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In the mammalian digestive system HCl is the main acid and bile is the main alkali. What is the product of the reaction between these two chemicals?

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closed as off-topic by MattDMo, Chris Jul 17 '16 at 17:39

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  • $\begingroup$ HCl is neutralised by the bicarbonate in the pancreatic juice. I dont think it'd form any products of reaction with bile $\endgroup$ – Polisetty Jul 17 '16 at 7:36
  • $\begingroup$ @Polisetty On the Wikipedia page for bile it specifically says that bile is alkaline and that it neutralizes excess stomach acid. $\endgroup$ – Imprisoned Rhesus Jul 17 '16 at 12:05
  • $\begingroup$ General chemistry questions are off-topic here, but can be asked on Chemistry. $\endgroup$ – MattDMo Jul 17 '16 at 14:38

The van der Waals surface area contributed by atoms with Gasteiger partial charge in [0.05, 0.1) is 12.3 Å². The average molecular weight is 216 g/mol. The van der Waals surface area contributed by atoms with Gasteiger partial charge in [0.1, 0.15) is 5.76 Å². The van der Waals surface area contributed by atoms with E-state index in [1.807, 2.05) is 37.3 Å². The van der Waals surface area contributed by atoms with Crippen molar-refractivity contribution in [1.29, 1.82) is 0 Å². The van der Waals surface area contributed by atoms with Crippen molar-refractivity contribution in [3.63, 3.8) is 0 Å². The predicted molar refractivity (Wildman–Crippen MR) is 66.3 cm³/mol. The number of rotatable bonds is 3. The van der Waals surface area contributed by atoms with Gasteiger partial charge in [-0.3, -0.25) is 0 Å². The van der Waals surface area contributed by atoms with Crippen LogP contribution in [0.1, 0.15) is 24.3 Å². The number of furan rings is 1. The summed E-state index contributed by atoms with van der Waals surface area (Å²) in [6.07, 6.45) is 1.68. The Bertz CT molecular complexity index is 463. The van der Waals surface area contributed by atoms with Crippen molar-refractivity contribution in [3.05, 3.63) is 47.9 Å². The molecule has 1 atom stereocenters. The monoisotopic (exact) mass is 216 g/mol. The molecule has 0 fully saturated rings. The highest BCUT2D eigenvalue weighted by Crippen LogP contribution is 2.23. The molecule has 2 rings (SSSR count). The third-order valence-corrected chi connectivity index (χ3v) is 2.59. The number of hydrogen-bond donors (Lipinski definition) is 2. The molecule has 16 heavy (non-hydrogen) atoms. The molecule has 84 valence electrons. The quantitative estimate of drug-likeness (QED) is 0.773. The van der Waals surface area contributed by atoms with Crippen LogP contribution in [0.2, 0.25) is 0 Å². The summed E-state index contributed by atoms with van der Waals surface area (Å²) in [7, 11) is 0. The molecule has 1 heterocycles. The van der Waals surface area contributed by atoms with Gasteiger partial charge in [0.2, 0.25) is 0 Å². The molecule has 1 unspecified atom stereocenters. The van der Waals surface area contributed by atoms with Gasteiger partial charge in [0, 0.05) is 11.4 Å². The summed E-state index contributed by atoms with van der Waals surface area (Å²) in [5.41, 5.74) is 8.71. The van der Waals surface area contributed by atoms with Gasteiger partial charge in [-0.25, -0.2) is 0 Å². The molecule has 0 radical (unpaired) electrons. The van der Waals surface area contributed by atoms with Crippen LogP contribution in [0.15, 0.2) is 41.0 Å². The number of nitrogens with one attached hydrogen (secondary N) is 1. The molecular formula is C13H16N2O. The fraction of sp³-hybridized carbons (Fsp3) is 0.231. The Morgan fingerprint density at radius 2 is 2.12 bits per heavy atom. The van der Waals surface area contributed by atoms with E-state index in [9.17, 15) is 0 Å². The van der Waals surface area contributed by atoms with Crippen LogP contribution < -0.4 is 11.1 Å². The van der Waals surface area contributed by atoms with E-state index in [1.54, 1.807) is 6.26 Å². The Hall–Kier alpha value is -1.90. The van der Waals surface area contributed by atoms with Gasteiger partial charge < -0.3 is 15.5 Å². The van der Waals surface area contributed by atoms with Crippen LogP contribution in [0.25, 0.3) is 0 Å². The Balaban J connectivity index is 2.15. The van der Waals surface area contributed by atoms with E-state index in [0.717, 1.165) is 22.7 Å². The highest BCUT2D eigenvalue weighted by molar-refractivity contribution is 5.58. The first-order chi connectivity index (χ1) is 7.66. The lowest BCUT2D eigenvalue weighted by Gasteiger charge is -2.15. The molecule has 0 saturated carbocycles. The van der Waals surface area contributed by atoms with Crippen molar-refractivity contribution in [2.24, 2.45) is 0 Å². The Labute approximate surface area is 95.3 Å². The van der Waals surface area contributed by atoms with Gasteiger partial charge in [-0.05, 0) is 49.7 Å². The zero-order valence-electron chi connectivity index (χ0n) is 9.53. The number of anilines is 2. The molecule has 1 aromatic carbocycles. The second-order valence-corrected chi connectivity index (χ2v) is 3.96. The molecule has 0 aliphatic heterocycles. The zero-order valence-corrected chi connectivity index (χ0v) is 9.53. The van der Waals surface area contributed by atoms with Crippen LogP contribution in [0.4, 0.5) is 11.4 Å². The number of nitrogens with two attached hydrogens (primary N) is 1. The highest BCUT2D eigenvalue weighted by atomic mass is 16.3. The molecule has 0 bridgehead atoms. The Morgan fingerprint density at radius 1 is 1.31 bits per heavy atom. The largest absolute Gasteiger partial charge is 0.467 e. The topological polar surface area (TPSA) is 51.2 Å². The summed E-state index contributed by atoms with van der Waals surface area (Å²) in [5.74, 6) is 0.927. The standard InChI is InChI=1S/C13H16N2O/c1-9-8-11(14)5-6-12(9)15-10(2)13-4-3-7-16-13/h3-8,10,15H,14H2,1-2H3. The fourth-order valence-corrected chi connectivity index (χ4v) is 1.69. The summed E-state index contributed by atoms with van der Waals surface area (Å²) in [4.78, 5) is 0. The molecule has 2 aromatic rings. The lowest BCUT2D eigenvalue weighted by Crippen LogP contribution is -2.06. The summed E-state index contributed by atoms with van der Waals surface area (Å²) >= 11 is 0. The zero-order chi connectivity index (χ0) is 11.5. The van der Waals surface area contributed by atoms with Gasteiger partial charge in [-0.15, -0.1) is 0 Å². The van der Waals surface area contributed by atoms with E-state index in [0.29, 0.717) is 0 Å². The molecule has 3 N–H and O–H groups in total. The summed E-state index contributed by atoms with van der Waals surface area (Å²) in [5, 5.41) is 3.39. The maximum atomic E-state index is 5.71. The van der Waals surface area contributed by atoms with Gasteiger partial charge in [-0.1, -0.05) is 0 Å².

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It's a simple acid-base-reaction. In order for bile to do its job, i.e work as an emulsifier, it needs to in a basic environment. Bile acids are therefore in their charged, negative state.

The reaction of HCl with bile acid would then be.

[BILE]-COO- + HCl --> BILE-COOH + Cl-

In the human body the reaction would be:

[BILE]-COO- + H3O+ --> BILE-COOH + H2O

There will be hardly any free HCl in the human body, it will immediately react with water to form H3O+ and Cl-. H3O+ will then react with ionized bile acid to give the neutral form of bile acid and water.

So, depending on how you look at it, the product is neutral bile acid and (water or chloride).

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  • $\begingroup$ That is very interesting. What is "bilic acid"? When I do a web search on bilic acid it does not return any useful results. $\endgroup$ – Imprisoned Rhesus Jul 17 '16 at 13:39
  • $\begingroup$ What are bilic acids? A typo, I meant bile acids. The answer was updated accordingly. $\endgroup$ – Ashafix Jul 17 '16 at 13:56

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